By following closely my new receipt, I venture to say that any cook, with a little experience, will produce an aspic fit for the table of a crowned head.
To obtain aspic of a fine gold colour, let your stock draw down to a pale yellowish glaze before filling it up, or add a spoonful of brown gravy (No.
The aspic may be made from the stock the galantine is cooked in, by making an addition of two calf’s feet, and clarifying it as directed.
Prepare a border of half hard-boiled eggs and half croutons of strong aspic (No.
Should you require the aspic to partake of the flavour of fowl, twenty minutes before passing the stock, thrust a fowl just roasted into it, leaving it but a very short time.
Fill the cases to the level of the cress leaves, and decorate with a Belgian flag made as follows: Make some aspic jelly with gelatine, tarragon vinegar, and a little sherry.
If you make too much aspicit can decorate any cold dish or salad.
Recipe for Tomato Aspic for salads and a well-seasoned Cream of Corn Soup.
Illustration: Terrine of Chicken and Cooked Ham Garnished: Aspic Jelly and Lettuce Hearts] Seasonable Recipes By Janet M.
The salad is an aspic with one sardine embedded in each small mould.
The aspic is made by using a meat or vegetable stock to which is added enough soaked gelatine to make a jelly when cold.
When set on ice turn out of the molds and serve on lettuce leaves with mustard, cress and chopped aspic jelly.
In four evenly spaced places are placed two cold dishes such as an aspic of chicken, or ham mousse, or a terrine de foie gras, or other aspic.
And a ring ofaspic with salad in the center does not require accompanying crackers as immediately as plain lettuce.
Or the chicken or squab may be the second course, and an aspic with the salad, the third.
Or with fruit and soup, omit eggs, especially if there is to be an aspic with salad.
Then small molds are lined with aspic and a fillet--ornamented with strips of beets and cucumbers--put in each; enough aspic to cover poured in and the molds set on ice.
Tradition relates that there is an aspic that guards the Balm-tree, and will allow no one to approach.
Spiced meats, as beef à la mode, may be served cold with cream horseradish sauce and aspic jelly.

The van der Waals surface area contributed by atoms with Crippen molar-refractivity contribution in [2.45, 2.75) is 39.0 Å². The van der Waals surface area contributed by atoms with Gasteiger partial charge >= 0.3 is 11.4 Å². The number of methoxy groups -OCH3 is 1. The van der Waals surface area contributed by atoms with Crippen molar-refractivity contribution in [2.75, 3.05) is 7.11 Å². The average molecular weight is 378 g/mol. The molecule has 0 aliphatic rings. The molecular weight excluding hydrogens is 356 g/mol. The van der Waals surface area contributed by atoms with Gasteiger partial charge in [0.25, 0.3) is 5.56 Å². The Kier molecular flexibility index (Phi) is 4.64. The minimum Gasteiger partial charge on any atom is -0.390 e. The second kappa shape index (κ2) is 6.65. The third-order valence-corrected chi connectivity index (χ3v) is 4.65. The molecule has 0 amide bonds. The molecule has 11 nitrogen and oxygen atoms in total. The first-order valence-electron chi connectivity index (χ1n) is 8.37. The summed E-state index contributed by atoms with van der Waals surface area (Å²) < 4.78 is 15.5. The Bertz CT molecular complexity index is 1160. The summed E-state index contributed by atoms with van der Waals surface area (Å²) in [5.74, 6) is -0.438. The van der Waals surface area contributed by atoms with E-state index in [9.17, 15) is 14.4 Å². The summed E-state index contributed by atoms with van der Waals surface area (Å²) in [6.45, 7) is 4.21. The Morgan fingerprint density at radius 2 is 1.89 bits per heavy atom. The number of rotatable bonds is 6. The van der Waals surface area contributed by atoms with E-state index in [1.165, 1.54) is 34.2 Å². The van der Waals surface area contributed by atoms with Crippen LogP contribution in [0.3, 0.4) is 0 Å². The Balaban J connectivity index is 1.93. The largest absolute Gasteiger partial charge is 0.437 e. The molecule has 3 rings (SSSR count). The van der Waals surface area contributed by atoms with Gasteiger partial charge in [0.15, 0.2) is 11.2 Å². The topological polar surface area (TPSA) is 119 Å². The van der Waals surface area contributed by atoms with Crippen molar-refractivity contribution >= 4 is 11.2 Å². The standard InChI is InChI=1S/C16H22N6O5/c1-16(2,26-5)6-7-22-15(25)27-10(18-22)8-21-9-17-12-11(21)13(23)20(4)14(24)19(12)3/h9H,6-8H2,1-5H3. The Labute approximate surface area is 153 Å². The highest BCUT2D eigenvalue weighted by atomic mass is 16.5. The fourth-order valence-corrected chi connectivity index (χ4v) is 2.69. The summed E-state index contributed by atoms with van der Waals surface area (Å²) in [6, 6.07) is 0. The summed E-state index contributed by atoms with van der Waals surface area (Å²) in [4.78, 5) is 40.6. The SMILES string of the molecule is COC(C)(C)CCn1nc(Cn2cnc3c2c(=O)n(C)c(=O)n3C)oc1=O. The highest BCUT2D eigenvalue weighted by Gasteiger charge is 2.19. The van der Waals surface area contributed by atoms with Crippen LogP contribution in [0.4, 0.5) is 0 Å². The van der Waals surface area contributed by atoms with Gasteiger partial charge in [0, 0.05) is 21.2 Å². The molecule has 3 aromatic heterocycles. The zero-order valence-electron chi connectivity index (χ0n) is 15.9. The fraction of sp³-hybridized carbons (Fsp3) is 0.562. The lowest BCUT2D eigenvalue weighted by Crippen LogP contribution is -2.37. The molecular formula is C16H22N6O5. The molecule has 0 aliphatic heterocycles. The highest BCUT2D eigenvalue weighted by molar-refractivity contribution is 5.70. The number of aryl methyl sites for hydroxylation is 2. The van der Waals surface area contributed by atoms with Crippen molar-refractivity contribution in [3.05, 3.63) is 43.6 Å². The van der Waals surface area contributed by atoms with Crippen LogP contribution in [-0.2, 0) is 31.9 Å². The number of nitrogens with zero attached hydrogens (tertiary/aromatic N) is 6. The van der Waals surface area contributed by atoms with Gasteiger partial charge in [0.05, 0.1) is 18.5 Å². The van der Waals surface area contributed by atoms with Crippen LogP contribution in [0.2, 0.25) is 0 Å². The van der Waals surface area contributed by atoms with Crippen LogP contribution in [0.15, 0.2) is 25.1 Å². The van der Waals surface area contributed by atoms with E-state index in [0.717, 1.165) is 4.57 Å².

Serve with French or mayonnaise dressing; garnish with blocks of aspic jelly.
Have one and a fourth quarts of aspic jelly in the liquid state.
When cold, remove the skewers and strings, and garnish with aspic jelly, cooked beets and parsley.
But then I woke, and by doing so felt done out of that aspic of larks, which would have been a pleasant change from the fare of those days.
The ancients stated that the poison of the aspic did not occasion any pain, but that the person it had stung gradually sunk into a calm and languid state, which was followed by a sound sleep, the forerunner of dissolution.
The coluber aspis of Linnaeus is not venomous, and we may therefore conclude that the aspic was of the same species as our viper.
However, later observers have now clearly ascertained that the aspic of the ancients is the coluber haje, called by the Arabs nascher, and classed by Lacepede as the Egyptian viper.
In the above description, and endeavour to ascertain the nature of the aspic of the ancients, there must be some error.
Modern travellers assure us, on the contrary, that this venom is most active; and Hasselquist has observed an aspic in Cyprus, the bite of which brought on a rapid mortification, which generally proved fatal in a very few hours.
This is an aspic's trail; and these fig-leaves Have slime upon them, such as th' aspicleaves Upon the caves of Nile.
The French and Italian oils are the most common, the Spanish oil being a comparatively new article, of doubtful botanical origin, and more closely resembling aspic oil.